The notion of choices, of course, inspired one of The Lovin' Spoonful's top hits -- "Did You Ever Have to Make Up Your Mind."
Their "Did You Ever Have to Make Up Your Mind" reached No. 2 on the charts in 1966 -- the same year that five of the band's singles cracked the Top 10, including "Do You Believe in Magic," "You Didn't Have to Be So Nice" and "Summer in the City."
By the time those hits had rolled out, however, Sebastian had already collaborated with many different musicians, including Bob Dylan and Judy Collins. He had already been part of a group, too, performing with The Even Dozen Jug Band.
It is this varied background that Sebastian, 68, taps when he performs these days, whether he is on stage with such musicians as Al Kooper and Jimmy Vivino (including a recent show at New York City's Highline Ballroom), or solo, as he will be on Saturday, June 16, in Fairfield.
"It's going to be one guy, with one guitar," Sebastian said recently during a phone interview from his Woodstock, N.Y., home. "Well, maybe actually a few guitars ... some harmonicas. It's mostly a kind of conversational approach to the way this music has all come down and the part I played and the part that other people played."
Throughout his career, Sebastian has glided back and forth from frontman and solo artist to sought-after accompanist, excelling on guitar, harmonica and autoharp.
"My professional life began as an accompanist, so has Jimmy's and, in many ways, so has Al Kooper's, so it's a very compatible arrangement," Sebastian said.
"But we should address the fact that when I come (to Fairfield), I will be coming as a solo artist, which gives me a tremendous amount of freedom," he added. "I find very often that the audience is the best person to determine the set list.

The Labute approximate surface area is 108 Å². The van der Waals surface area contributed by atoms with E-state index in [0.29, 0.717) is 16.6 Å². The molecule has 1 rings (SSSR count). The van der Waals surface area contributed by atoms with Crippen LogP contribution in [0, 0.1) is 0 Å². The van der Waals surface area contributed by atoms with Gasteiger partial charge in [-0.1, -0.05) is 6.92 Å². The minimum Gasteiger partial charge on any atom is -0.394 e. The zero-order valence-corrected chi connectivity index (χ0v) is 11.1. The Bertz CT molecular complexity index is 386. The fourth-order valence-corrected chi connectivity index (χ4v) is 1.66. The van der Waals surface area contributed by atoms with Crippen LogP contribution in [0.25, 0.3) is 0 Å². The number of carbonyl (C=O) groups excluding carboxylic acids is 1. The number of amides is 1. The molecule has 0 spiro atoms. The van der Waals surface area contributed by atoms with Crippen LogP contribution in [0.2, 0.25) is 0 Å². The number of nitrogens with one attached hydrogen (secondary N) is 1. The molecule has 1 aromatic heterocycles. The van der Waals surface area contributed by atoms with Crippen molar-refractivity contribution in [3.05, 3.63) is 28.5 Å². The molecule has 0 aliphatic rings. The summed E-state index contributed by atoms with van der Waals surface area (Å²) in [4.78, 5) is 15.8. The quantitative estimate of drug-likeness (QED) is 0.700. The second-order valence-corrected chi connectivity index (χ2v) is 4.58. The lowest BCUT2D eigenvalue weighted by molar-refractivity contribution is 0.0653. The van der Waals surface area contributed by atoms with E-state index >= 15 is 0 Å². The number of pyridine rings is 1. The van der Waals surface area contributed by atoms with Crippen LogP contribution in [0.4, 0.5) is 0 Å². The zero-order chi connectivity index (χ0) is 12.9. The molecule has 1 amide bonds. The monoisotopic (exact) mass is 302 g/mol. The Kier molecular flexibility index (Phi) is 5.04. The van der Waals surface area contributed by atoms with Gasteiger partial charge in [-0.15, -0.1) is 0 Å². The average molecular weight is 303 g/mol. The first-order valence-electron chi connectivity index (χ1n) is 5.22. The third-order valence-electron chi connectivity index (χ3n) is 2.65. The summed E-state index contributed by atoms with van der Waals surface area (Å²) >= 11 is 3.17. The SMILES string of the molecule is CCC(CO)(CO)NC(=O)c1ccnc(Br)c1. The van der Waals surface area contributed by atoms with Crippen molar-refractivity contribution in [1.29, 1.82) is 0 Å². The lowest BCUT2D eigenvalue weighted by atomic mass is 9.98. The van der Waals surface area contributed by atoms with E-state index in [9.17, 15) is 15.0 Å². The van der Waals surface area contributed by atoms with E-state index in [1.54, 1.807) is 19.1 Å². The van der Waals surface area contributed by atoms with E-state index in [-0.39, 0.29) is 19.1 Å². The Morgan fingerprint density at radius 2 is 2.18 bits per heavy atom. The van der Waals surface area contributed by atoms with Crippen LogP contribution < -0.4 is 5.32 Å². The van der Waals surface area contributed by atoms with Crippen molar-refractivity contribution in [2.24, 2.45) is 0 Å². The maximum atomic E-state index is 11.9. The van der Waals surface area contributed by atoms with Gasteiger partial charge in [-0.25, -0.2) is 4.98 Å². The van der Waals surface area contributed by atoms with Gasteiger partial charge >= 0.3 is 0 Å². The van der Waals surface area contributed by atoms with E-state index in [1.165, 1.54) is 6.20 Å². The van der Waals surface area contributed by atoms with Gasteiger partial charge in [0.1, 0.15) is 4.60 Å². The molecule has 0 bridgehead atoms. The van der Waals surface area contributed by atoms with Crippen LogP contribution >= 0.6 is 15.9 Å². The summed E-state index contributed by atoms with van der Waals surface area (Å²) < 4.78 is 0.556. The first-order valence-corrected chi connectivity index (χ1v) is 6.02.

"It isn't so much `shout-outs' as it is the mood of the crowd," Sebastian said.
He said in one venue, for instance, there might be many fans from his jug band days, others from his four-year tenure with The Lovin' Spoonful -- which was inducted into the Rock and Roll Hall of Fame in 2000 -- and still others who liked his solo work leading out of the 1960s and into the '70s, including the 1976 No. 1 single, "Welcome Back," which became the theme song to the "Welcome Back, Kotter" television show.
"It's wonderful to be able to have more than one bag to draw from," he said.
The original font of creativity formed early, with Sebastian growing up the son of a father who was a well-known classical harmonica player and a mother who wrote for radio, television and theater.
"I was underfoot in theaters at a very early age," he said, laughing.
Growing up in Greenwich Village, Sebastian also was at the center of the music scene that launched such artists as Dylan, The Mamas and the Papas and others, including mandolinist and composer David Grisman, a fellow member of The Even Dozen Jug Band.
"David and I have known each other since 1962, when we were in New York University together, but we also were playing in Washington Square park," Sebastian said. "It was the first blush and bloom of the folk movement ... and everyone was trying to be as much a part of it as they could."
In 2007, the two musicians teamed up for "Satisfied," an album from which Sebastian draws, even when he is appearing solo. He and Grisman have staged a number of tandem live performances, too, over the last several years and will likely meet up for a few dates in the summer.
Sebastian said he enjoys playing live, and keeps up a rather busy schedule.
"I think that it just has to do with the eternal tour that a musician is on," he said. "You know, it is part of my routine to try to have music pretty regularly in my schedule."
Fairfield Theatre Company, 70 Sanford St., Fairfield. Saturday, June 16, 7:30 p.m. Doors open at 7. $55, $50. 203-259-1036, http://fairfieldtheatre.org/
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